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Screening Tests for Adults (50 and Up)

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Not everyone in this age group may need screening for every condition listed here. Click on the links above to read more about each condition and to determine if screening may be appropriate for you or your family member. You should discuss screening options with your health care practitioner.

Colorectal Cancer

Colorectal cancer (cancer of the colon and/or rectum) is the third most common non-skin cancer in adults and the second leading cause of cancer deaths in men and women in the United States. Colorectal cancer is both preventable and treatable if detected early. Studies show that regular screening could prevent one-third of colorectal cancer deaths in the U.S. The five-year survival rate is 90% if detected early.

Screening tests that look for and remove polyps and lesions in the colon can prevent colorectal cancer. Because these are found most often in people 50 years of age and older, experts recommend universal screening of average risk people in this age group. However, if you have one or more risk factors for colon cancer as described below, you should talk to your healthcare provider about more rigorous or more frequent screening options.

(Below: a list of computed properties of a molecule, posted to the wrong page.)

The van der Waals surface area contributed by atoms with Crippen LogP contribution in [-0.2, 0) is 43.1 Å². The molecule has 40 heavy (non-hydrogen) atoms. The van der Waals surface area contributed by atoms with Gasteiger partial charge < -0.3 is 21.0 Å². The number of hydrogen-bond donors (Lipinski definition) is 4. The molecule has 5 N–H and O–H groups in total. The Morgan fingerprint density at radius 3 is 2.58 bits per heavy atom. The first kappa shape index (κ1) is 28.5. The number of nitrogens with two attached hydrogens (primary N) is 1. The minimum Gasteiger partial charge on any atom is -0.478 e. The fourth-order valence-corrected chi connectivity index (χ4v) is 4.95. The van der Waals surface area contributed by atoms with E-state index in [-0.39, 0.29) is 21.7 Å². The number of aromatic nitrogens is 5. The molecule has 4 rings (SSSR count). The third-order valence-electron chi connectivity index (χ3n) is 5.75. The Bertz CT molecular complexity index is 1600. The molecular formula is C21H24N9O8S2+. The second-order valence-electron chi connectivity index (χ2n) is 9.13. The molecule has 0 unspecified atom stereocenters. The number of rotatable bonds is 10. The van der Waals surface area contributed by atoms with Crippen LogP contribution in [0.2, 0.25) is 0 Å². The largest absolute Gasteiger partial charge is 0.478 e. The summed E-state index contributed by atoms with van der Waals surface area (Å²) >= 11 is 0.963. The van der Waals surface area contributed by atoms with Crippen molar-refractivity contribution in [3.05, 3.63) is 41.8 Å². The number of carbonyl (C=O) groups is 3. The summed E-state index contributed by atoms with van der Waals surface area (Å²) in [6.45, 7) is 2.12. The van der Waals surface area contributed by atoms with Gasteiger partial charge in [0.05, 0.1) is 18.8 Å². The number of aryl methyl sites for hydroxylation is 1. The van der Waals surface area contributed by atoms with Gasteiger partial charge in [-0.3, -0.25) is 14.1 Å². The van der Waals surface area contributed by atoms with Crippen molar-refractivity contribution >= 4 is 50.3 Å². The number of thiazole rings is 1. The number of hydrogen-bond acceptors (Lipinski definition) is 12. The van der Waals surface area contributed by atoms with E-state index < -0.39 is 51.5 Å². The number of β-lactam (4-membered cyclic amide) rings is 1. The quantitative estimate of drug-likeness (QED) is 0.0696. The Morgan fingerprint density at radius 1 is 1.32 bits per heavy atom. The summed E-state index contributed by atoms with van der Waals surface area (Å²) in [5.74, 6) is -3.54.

Risk

The exact causes of colon and rectal cancer are not known, but greater risk of occurrence appears to be associated with genetic, dietary, and lifestyle factors. According to the Centers for Disease Control and Prevention (CDC), factors that may contribute to increased risk for colon cancer include lack of regular physical activity, low fruit and vegetable intake, a low-fiber and high-fat diet, obesity, excessive alcohol consumption, and smoking. African Americans have the highest incidence of colorectal cancer and Ashkenazi Jews have the highest risk of developing colorectal cancer.